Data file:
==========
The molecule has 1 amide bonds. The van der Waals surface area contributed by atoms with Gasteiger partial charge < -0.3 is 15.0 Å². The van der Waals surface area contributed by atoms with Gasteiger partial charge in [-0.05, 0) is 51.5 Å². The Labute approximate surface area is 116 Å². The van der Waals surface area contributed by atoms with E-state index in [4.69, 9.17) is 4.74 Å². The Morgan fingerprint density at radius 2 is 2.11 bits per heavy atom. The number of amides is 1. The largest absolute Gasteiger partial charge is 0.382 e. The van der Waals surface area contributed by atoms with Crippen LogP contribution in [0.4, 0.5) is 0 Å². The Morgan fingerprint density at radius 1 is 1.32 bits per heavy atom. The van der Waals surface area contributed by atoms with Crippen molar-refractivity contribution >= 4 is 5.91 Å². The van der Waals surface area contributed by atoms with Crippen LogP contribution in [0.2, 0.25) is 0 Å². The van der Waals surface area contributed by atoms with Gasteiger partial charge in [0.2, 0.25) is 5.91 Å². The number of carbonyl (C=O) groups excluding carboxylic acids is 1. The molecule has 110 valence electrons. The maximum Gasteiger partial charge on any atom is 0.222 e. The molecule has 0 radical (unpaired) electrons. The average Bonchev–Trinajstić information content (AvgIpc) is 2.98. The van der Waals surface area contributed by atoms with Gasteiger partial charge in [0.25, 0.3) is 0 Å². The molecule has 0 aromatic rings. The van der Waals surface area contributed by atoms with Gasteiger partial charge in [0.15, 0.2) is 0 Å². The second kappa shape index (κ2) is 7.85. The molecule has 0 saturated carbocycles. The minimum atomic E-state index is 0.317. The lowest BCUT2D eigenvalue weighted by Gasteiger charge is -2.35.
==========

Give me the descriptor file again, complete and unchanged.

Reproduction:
The molecule has 1 amide bonds. The van der Waals surface area contributed by atoms with Gasteiger partial charge < -0.3 is 15.0 Å². The van der Waals surface area contributed by atoms with Gasteiger partial charge in [-0.05, 0) is 51.5 Å². The Labute approximate surface area is 116 Å². The van der Waals surface area contributed by atoms with E-state index in [4.69, 9.17) is 4.74 Å². The Morgan fingerprint density at radius 2 is 2.11 bits per heavy atom. The number of amides is 1. The largest absolute Gasteiger partial charge is 0.382 e. The van der Waals surface area contributed by atoms with Crippen LogP contribution in [0.4, 0.5) is 0 Å². The Morgan fingerprint density at radius 1 is 1.32 bits per heavy atom. The van der Waals surface area contributed by atoms with Crippen molar-refractivity contribution >= 4 is 5.91 Å². The van der Waals surface area contributed by atoms with Crippen LogP contribution in [0.2, 0.25) is 0 Å². The van der Waals surface area contributed by atoms with Gasteiger partial charge in [0.2, 0.25) is 5.91 Å². The number of carbonyl (C=O) groups excluding carboxylic acids is 1. The molecule has 110 valence electrons. The maximum Gasteiger partial charge on any atom is 0.222 e. The molecule has 0 radical (unpaired) electrons. The average Bonchev–Trinajstić information content (AvgIpc) is 2.98. The van der Waals surface area contributed by atoms with Gasteiger partial charge in [0.25, 0.3) is 0 Å². The molecule has 0 aromatic rings. The van der Waals surface area contributed by atoms with Gasteiger partial charge in [0.15, 0.2) is 0 Å². The second kappa shape index (κ2) is 7.85. The molecule has 0 saturated carbocycles. The minimum atomic E-state index is 0.317. The lowest BCUT2D eigenvalue weighted by Gasteiger charge is -2.35.